The fifth volume in the series, The Pink Umbrella, is a fairly standard entry. By this time, Pat and Jean have married and are honeymooning in New York. This is the height of World War II and the novel opens with a reminder — Pat and Jean exclaim at the otherworldly look of New York during the “dim-out”, which apparently was one step away from England’s full-on black-out of the same period. The action takes place among a group of wealthy Americans who had been accustomed to living in Europe and are now expatriates in their own country; upper-class, sly, sophisticated, amorous, and heading to tragedy. The titular umbrella is actually a painting of children on a beach that pops in and out of view and whose disappearance seems to be related to the inevitable murder. It will not exercise your mind very much to work out whodunit but I expect that most of the original readers of this volume preferred not to bother, merely allowing the plot to carry them through. It’s more about bitchy wealthy women hatching plots against each other against a background of wealth and privilege.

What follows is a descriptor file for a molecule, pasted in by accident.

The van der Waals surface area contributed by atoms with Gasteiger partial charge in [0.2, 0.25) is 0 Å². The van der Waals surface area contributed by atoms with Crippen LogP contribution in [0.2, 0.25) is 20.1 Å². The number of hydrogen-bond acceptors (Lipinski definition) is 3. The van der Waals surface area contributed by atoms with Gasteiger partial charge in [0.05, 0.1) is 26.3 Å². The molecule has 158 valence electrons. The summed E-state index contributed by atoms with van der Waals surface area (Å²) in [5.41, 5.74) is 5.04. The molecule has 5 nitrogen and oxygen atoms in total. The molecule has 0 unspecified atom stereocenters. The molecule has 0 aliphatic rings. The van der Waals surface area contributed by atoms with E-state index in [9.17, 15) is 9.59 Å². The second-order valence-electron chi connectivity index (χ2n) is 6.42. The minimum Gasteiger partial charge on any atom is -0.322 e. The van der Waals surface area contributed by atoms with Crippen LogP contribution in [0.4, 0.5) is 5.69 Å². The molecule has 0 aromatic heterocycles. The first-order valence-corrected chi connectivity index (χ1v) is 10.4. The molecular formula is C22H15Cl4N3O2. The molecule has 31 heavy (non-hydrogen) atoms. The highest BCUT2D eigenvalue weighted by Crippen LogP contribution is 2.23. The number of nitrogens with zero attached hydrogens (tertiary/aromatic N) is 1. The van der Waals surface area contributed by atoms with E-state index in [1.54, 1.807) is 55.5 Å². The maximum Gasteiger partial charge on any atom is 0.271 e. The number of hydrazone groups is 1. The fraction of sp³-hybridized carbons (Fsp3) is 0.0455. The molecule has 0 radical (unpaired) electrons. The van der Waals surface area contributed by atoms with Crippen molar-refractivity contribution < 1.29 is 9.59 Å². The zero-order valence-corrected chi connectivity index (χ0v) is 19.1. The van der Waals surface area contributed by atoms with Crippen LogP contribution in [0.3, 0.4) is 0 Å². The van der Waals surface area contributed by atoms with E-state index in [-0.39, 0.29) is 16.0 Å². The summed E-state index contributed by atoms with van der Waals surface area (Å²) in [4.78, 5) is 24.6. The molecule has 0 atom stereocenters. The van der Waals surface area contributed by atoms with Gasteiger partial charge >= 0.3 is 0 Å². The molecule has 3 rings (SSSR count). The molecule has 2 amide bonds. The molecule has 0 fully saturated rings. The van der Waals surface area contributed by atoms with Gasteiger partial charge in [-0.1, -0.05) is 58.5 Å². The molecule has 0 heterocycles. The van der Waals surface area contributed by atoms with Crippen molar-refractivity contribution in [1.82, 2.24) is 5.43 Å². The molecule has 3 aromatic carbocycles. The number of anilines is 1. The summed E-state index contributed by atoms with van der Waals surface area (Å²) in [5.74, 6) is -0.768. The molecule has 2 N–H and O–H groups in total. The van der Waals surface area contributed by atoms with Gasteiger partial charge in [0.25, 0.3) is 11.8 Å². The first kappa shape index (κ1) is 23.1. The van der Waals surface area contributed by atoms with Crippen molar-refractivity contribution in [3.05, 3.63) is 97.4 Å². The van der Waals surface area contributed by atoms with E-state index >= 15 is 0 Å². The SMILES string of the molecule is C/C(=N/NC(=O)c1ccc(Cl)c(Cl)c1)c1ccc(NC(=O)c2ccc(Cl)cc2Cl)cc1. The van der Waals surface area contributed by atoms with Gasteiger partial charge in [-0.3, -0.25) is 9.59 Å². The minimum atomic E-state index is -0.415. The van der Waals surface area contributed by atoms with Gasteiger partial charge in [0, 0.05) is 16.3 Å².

Crane’s work, especially in this volume, is very reminiscent of Helen Reilly; a wealthy girl with a secret, stymied love affairs, a tiny clue that turns out to be crucial. (Reilly did it better, mostly because she had more of a talent for creating creepy atmosphere.) Somehow the Abbotts are accepted as Our Sort Of People and allowed the entree to question people and solve the crime. But really what struck me about this, as most Abbott adventures, is the focus on clothing and domestic life.
This is from chapter 3: